As part of the celebrations of the 900th Anniversary of Reading Abbey, the University invited renowned church archaeologist Tim Tatton-Brown to present a lecture on the archaeology and hidden history of the Abbey site today. On this page you can view Tim’s full lecture or watch a short summary filmed at the Abbey. The page also draws together some of the key resources developed by members of the University’s History Department, Reading Museum and the Friends of the Abbey in recent years.

Archaeology of the Abbey

Tim Tatton-Brown introduces Reading Abbey and its importance in its 900th year:

And you can watch the complete lecture (1h02mins, plus 30 minutes of Q&A):


Archaeological plan

Here you can see a scaled plan of Reading Abbey based on OS 1879, showing all known archaeological interventions, based on research by Tim Tatton-Brown in 2021 and drawn by Jill Atherton (copyright Jill Atherton).

Find out more

Key reading

  • Kemp, Brian R. (1968) Reading Abbey: An Introduction to the History of the Abbey, Reading, Berkshire: Reading Museum and Art Gallery.
  • Kemp, Brian R. (1986) Reading Abbey Cartularies volume I: General documents and those relating to English counties other than Berkshire, London: Royal Historical Society.
  • Kemp, Brian (1987) Reading Abbey Cartularies volume II: Berkshire Documents, Scottish Charters and Miscellaneous Documents, London: Royal Historical Society.
  • Kemp, Brian R. (ed.) (2018) Reading Abbey Records: A New Miscellany, Reading, Berkshire: Berkshire Record Society.

About our partnership

This University lecture celebrates a key moment in Reading Abbey’s heritage and highlights the value of partnership between the University of Reading and Reading Borough Council. We have a long history of collaboration focusing on Reading Abbey, including historical research and excavations conducted by the University’s department of History over many decades.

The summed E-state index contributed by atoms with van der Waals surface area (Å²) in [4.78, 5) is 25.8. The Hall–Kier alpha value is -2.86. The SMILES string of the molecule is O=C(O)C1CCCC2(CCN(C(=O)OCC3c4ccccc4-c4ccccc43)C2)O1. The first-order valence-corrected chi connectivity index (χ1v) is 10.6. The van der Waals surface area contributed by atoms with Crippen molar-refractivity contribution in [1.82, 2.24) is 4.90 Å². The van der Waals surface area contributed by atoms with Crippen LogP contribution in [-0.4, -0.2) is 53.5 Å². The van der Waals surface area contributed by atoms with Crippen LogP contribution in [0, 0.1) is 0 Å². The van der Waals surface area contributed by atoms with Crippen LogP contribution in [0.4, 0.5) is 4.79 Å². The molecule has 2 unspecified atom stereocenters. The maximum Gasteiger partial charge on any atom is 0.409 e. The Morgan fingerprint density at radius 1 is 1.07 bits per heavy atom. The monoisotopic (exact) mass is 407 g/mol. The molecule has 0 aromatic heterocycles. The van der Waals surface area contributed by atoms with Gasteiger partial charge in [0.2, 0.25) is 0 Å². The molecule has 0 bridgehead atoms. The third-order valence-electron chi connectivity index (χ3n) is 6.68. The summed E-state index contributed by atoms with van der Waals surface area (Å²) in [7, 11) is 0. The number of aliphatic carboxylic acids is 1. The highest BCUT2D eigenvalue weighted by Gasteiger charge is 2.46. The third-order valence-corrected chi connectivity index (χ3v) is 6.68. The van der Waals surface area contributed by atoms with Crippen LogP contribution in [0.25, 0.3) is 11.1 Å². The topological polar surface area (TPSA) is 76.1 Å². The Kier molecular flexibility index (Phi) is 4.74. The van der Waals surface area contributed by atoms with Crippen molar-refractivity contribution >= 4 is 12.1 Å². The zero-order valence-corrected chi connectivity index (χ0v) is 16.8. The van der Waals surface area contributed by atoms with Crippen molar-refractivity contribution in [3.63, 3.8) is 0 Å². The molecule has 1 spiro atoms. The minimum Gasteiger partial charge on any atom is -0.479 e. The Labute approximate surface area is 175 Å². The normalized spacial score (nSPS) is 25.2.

Over the last few years, the History Department has worked with Reading Museum on a series of conferences on Reading Abbey and a panel of academic experts from numerous disciplines supported the Reading Museum’s ‘Reading Abbey Revealed Project’, a project that achieved both the conservation of the abbey ruins and a new public gallery in the Museum.

We are marking the anniversary through a new collaboration between the University’s Department of Archaeology, Reading Museum and Berkshire Archaeology. Together we have been successful in gaining funding for a PhD studentship that will focus on mapping the archaeological deposits of Reading Abbey, to inform future planning, conservation and interpretation to the public. The project is funded by the Arts & Humanities Research Council and is a timely and fitting recognition of the Abbey’s anniversary. The research will address the urgent need for improved knowledge of Reading Abbey’s archaeology, both to enhance historical understanding and to meet the demands of urban regeneration.